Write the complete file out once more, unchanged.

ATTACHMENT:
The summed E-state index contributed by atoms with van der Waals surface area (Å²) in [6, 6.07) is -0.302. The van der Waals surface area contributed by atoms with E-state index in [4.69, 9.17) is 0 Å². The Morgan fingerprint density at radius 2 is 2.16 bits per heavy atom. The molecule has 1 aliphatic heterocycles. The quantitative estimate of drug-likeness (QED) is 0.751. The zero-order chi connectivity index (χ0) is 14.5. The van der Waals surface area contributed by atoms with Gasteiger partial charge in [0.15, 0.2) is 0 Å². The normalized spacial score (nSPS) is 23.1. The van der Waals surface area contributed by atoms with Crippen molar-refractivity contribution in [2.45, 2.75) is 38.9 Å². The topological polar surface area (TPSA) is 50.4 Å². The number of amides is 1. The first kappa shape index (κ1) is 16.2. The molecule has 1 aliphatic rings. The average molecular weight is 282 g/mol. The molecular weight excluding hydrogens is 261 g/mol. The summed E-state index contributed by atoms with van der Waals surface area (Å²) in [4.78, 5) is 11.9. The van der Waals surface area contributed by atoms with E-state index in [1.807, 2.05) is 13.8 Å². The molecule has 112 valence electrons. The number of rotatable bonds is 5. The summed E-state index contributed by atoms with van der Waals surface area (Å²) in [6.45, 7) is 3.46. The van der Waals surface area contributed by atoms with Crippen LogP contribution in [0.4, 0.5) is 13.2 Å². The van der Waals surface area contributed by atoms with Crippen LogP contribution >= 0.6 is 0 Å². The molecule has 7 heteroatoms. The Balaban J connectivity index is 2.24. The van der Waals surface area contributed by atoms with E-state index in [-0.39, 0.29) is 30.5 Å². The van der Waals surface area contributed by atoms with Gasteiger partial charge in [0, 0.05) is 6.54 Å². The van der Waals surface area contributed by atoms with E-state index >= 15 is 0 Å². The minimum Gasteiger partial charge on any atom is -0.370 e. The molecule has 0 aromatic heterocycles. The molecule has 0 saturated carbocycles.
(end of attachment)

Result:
The summed E-state index contributed by atoms with van der Waals surface area (Å²) in [6, 6.07) is -0.302. The van der Waals surface area contributed by atoms with E-state index in [4.69, 9.17) is 0 Å². The Morgan fingerprint density at radius 2 is 2.16 bits per heavy atom. The molecule has 1 aliphatic heterocycles. The quantitative estimate of drug-likeness (QED) is 0.751. The zero-order chi connectivity index (χ0) is 14.5. The van der Waals surface area contributed by atoms with Gasteiger partial charge in [0.15, 0.2) is 0 Å². The normalized spacial score (nSPS) is 23.1. The van der Waals surface area contributed by atoms with Crippen molar-refractivity contribution in [2.45, 2.75) is 38.9 Å². The topological polar surface area (TPSA) is 50.4 Å². The number of amides is 1. The first kappa shape index (κ1) is 16.2. The molecule has 1 aliphatic rings. The average molecular weight is 282 g/mol. The molecular weight excluding hydrogens is 261 g/mol. The summed E-state index contributed by atoms with van der Waals surface area (Å²) in [4.78, 5) is 11.9. The van der Waals surface area contributed by atoms with E-state index in [1.807, 2.05) is 13.8 Å². The molecule has 112 valence electrons. The number of rotatable bonds is 5. The summed E-state index contributed by atoms with van der Waals surface area (Å²) in [6.45, 7) is 3.46. The van der Waals surface area contributed by atoms with Crippen LogP contribution in [0.4, 0.5) is 13.2 Å². The van der Waals surface area contributed by atoms with Crippen LogP contribution >= 0.6 is 0 Å². The molecule has 7 heteroatoms. The Balaban J connectivity index is 2.24. The van der Waals surface area contributed by atoms with E-state index in [-0.39, 0.29) is 30.5 Å². The van der Waals surface area contributed by atoms with Gasteiger partial charge in [0, 0.05) is 6.54 Å². The van der Waals surface area contributed by atoms with E-state index >= 15 is 0 Å². The minimum Gasteiger partial charge on any atom is -0.370 e. The molecule has 0 aromatic heterocycles. The molecule has 0 saturated carbocycles.